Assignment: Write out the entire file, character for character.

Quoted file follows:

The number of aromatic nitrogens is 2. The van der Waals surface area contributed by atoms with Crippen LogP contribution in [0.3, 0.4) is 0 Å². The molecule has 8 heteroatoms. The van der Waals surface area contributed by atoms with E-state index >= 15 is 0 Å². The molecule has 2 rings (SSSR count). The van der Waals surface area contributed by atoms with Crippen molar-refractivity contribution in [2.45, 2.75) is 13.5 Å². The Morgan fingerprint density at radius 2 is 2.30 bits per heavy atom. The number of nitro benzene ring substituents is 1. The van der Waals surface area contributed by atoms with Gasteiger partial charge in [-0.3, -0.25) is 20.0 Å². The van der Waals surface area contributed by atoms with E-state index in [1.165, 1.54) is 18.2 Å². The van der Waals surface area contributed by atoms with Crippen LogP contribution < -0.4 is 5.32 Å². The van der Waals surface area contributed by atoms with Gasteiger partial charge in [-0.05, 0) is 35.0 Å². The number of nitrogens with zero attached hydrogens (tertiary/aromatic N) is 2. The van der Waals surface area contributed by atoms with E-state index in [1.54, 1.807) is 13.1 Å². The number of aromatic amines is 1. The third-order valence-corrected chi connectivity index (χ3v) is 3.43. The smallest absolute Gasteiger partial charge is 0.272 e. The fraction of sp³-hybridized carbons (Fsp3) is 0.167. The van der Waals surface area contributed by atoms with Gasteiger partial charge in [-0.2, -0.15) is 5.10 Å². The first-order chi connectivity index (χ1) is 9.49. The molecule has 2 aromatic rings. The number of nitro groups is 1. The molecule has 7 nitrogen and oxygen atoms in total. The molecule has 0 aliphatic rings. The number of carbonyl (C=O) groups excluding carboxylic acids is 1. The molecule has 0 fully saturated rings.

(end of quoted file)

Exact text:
The number of aromatic nitrogens is 2. The van der Waals surface area contributed by atoms with Crippen LogP contribution in [0.3, 0.4) is 0 Å². The molecule has 8 heteroatoms. The van der Waals surface area contributed by atoms with E-state index >= 15 is 0 Å². The molecule has 2 rings (SSSR count). The van der Waals surface area contributed by atoms with Crippen molar-refractivity contribution in [2.45, 2.75) is 13.5 Å². The Morgan fingerprint density at radius 2 is 2.30 bits per heavy atom. The number of nitro benzene ring substituents is 1. The van der Waals surface area contributed by atoms with Gasteiger partial charge in [-0.3, -0.25) is 20.0 Å². The van der Waals surface area contributed by atoms with E-state index in [1.165, 1.54) is 18.2 Å². The van der Waals surface area contributed by atoms with Crippen LogP contribution < -0.4 is 5.32 Å². The van der Waals surface area contributed by atoms with Gasteiger partial charge in [-0.05, 0) is 35.0 Å². The number of nitrogens with zero attached hydrogens (tertiary/aromatic N) is 2. The van der Waals surface area contributed by atoms with E-state index in [1.54, 1.807) is 13.1 Å². The number of aromatic amines is 1. The third-order valence-corrected chi connectivity index (χ3v) is 3.43. The smallest absolute Gasteiger partial charge is 0.272 e. The fraction of sp³-hybridized carbons (Fsp3) is 0.167. The van der Waals surface area contributed by atoms with Gasteiger partial charge in [-0.2, -0.15) is 5.10 Å². The first-order chi connectivity index (χ1) is 9.49. The molecule has 2 aromatic rings. The number of nitro groups is 1. The molecule has 7 nitrogen and oxygen atoms in total. The molecule has 0 aliphatic rings. The number of carbonyl (C=O) groups excluding carboxylic acids is 1. The molecule has 0 fully saturated rings.